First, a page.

• B32B17/10889Making layered products containing glass and synthetic resin layers; apparatus therefor shaping the sheets, e.g. by using a mould
    • YGENERAL TAGGING OF NEW TECHNOLOGICAL DEVELOPMENTS; GENERAL TAGGING OF CROSS-SECTIONAL TECHNOLOGIES SPANNING OVER SEVERAL SECTIONS OF THE IPC; TECHNICAL SUBJECTS COVERED BY FORMER USPC CROSS-REFERENCE ART COLLECTIONS [XRACs] AND DIGESTS
    • Y10TECHNICAL SUBJECTS COVERED BY FORMER USPC
    • Y10TTECHNICAL SUBJECTS COVERED BY FORMER US CLASSIFICATION
    • Y10T428/00Stock material or miscellaneous articles
    • Y10T428/24Structurally defined web or sheet [e.g., overall dimension, etc.]
    • Y10T428/24628Nonplanar uniform thickness material

Abstract

The invention relates to a laminated automotive glazing curved form resulting from the assembly of a first curved glass sheet prior to this assembly, a thermoplastic interlayer sheet and a second thick glass sheet which is not greater than one-third of that of the first sheet, the second sheet of glass having no curvature, or substantially less curvature than that of the first sheet prior to assembly thereof and the thermoplastic interlayer sheet.

Description

The invention relates to a curved laminated glazing for automobile.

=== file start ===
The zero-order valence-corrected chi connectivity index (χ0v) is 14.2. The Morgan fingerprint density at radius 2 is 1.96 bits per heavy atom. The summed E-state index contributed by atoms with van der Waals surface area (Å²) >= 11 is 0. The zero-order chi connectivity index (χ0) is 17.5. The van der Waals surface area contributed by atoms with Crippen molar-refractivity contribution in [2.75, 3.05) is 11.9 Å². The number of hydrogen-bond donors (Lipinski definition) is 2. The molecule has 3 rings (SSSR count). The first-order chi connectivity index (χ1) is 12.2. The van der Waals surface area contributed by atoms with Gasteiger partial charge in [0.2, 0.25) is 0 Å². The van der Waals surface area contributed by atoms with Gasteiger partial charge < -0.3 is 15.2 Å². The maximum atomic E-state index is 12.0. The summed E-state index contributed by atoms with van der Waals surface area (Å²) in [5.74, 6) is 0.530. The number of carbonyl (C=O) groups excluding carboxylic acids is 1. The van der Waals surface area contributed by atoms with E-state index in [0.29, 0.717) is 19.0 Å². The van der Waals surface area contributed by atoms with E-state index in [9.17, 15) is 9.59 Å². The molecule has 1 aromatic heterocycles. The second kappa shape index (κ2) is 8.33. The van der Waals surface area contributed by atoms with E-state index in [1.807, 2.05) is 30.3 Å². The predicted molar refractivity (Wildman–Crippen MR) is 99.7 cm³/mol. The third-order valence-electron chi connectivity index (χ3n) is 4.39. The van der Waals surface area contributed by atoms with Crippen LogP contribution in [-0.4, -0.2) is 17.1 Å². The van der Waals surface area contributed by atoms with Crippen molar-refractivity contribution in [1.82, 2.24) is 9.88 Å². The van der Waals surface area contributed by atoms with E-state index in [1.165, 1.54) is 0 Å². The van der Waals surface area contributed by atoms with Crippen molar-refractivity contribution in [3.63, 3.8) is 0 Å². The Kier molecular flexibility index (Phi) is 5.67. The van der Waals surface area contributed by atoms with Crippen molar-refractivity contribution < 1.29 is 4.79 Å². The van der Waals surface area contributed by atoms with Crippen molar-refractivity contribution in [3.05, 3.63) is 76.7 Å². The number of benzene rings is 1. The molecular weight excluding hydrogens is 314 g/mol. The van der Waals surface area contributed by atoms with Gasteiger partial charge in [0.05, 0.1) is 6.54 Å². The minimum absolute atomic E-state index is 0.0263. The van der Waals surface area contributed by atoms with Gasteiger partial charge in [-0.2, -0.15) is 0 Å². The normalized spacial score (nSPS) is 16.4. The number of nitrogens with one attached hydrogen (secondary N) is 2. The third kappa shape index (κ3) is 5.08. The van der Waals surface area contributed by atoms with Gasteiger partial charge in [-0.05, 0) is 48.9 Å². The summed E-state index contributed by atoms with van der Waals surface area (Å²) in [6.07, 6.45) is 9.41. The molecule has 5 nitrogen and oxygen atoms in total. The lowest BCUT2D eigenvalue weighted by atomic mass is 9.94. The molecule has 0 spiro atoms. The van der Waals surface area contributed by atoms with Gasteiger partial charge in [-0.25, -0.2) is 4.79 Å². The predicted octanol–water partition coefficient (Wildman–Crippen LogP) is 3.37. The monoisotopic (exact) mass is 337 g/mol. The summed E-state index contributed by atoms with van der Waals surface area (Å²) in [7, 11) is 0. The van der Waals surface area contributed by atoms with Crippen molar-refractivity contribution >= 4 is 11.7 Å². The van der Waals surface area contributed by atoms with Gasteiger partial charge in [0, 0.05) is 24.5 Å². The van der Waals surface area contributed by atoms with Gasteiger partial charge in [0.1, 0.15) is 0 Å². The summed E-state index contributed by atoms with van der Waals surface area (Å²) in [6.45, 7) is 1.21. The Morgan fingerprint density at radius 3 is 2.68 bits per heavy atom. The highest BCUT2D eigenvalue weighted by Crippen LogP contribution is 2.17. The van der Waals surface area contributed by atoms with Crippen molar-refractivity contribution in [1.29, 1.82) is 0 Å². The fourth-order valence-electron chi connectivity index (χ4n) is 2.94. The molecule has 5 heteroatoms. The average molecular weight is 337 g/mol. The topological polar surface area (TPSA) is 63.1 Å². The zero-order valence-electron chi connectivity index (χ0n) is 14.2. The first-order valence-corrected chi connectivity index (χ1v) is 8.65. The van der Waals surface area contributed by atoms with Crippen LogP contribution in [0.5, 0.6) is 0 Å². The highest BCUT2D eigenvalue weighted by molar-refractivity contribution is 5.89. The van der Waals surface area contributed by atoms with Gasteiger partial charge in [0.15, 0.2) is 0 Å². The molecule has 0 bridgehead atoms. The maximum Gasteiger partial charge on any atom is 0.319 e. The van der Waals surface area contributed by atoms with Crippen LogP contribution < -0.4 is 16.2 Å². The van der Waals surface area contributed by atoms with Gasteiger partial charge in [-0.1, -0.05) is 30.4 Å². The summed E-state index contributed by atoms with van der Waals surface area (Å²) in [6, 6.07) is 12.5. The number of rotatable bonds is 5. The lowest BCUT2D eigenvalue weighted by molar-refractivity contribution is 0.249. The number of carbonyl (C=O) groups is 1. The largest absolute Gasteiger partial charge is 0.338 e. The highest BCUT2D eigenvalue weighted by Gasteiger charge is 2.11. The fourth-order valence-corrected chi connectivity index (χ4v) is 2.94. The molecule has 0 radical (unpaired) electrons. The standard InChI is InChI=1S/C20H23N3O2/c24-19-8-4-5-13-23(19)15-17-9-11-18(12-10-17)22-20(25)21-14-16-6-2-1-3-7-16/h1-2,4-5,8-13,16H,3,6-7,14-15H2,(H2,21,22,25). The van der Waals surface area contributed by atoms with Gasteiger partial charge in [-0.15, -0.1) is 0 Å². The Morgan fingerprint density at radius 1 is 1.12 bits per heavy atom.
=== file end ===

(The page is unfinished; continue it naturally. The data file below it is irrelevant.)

The demand of car manufacturers is increasingly focused on lighter glazing. The reduction of the weight of the glazings results in decreases in thickness of the glass sheets that compose them. The choice of lightweight glazing does not change the requirements as regards the qualities of these glazings, whether mechanical strength or optical qualities.

At the same time, manufacturers are offering models whose glazing offers new properties, or whose glass surfaces are increasing. The presence of glazed roofs is an example of these trends. Laminates are also available for all glazing for reasons of acoustic comfort or burglary protection in particular.

The substitution of laminated glazing units for monolithic glazings, such as those traditionally used for side windows or rear windows, leads to the search for assemblies of glass sheets of relatively small thickness. These glazings most usually consist of toughened glass sheets of the order of 4mm thick. The replacement of these monolithic sheets by laminated sets, leads to use glass sheets whose thicknesses are usually less than 3mm. This reduction is all the more necessary as the laminated assemblies comprise a thermoplastic interlayer sheet which adds to the thickness of the assembly and that one of the questions asked in the idea of these substitutions, is also on the same model of offer the laminated option parallel to that of the monolithic glazing, without modifying the elements in which these windows are integrated, including the slides of the movable side.